Calcium, Magnesium, and Potassium Play Key Roles in Maintaining Blood Pressure Levels—Here’s What to Know


Certain minerals can play key roles in maintaining healthy blood pressure levels.

Calcium, magnesium, and potassium—three minerals that can be found in a variety of food sources—help to control your blood pressure, experts said.

“Calcium, magnesium, and potassium are all essential electrolytes that are necessary to maintain normal bodily functions,” Jim Liu, MD, a preventative cardiologist at the Ohio State University Wexner Medical Center, told Health.

Your doctor can perform a routine test to determine if you’re deficient in any of these minerals.

“A simple blood draw can be done to measure the levels of calcium, magnesium, and potassium to see if they are low,” Liu said.

If you’re deficient in any of these three minerals, you may need to increase your intake. Generally speaking, experts recommend getting more calcium, magnesium, and potassium through dietary changes.

“Getting vitamins and nutrients through food is always preferred over supplements,” Julia Zumpano, RD, a dietitian at Cleveland Clinic, told Health.

However, people with certain health conditions—or those who take medications that affect their body’s ability to absorb the minerals or the rate at which their body excretes the minerals—may need to take supplements.

“If you are deficient as indicated by a blood test or dietary assessment, your doctor…may suggest a supplement to meet your needs,” Zumpano said.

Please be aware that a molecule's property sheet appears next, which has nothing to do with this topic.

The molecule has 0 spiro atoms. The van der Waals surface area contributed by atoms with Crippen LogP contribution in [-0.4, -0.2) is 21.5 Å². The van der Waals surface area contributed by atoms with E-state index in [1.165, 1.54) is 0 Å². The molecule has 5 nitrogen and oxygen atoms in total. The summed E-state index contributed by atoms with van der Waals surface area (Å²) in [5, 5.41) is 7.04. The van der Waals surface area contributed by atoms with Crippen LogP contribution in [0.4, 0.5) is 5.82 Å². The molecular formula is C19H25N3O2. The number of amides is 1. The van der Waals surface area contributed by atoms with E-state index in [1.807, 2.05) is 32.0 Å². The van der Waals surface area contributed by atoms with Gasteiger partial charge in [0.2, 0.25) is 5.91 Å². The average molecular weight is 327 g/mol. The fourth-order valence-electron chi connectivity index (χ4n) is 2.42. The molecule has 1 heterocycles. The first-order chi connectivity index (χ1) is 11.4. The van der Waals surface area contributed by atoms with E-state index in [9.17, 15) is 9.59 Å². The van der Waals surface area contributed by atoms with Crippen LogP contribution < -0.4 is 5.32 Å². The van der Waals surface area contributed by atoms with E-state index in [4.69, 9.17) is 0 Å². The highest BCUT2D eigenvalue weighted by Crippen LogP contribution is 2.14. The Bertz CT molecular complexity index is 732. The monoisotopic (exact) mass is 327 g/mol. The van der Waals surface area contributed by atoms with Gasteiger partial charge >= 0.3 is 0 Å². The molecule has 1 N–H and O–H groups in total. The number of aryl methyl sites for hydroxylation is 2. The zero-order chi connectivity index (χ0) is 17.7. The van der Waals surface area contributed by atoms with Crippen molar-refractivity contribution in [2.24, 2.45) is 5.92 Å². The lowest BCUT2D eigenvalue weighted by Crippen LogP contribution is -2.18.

Here’s why it’s important to make sure you get enough of these minerals, the roles they play in blood pressure levels, and which foods are good sources of each.

How Calcium Affects Your Blood Pressure

Calcium is the most abundant mineral in the body, and it contributes to many bodily functions.1

Consuming calcium helps your body maintain healthy blood pressure levels by helping blood vessels contract and dilate, Zumpano said.

“Calcium is involved in the mechanism for the heart muscle to contract, [and] it also plays an important role in bone health,” Liu explained.

Sources of Calcium

The following are good dietary sources of calcium:1

  • Milk
  • Yogurt
  • Cheese
  • Canned sardines
  • Salmon (with bones)
  • Certain vegetables (including kale, broccoli, and bok choi)

According to Zumpano, the mineral also helps with blood clotting and hormone secretion.

The amount of calcium you should get each day depends on multiple factors, including your age. The following are the recommended daily intakes of calcium:1

  • Adults aged 19 to 50: 1,000 milligrams a day
  • Women aged 51 to 70: 1,200 milligrams a day
  • Men aged 51 to 70: 1,000 milligrams a day

If you’re not getting enough calcium, your blood pressure levels may not be the only aspect of your health that’s affected.

“Signs of deficiency can be bone density tests showing bone loss, breaks, or fractures,” Zumpano said.

How Magnesium Affects Your Blood Pressure

In addition to regulating blood pressure levels, magnesium helps regulate blood sugar levels as well as the production of bone, protein, and DNA.2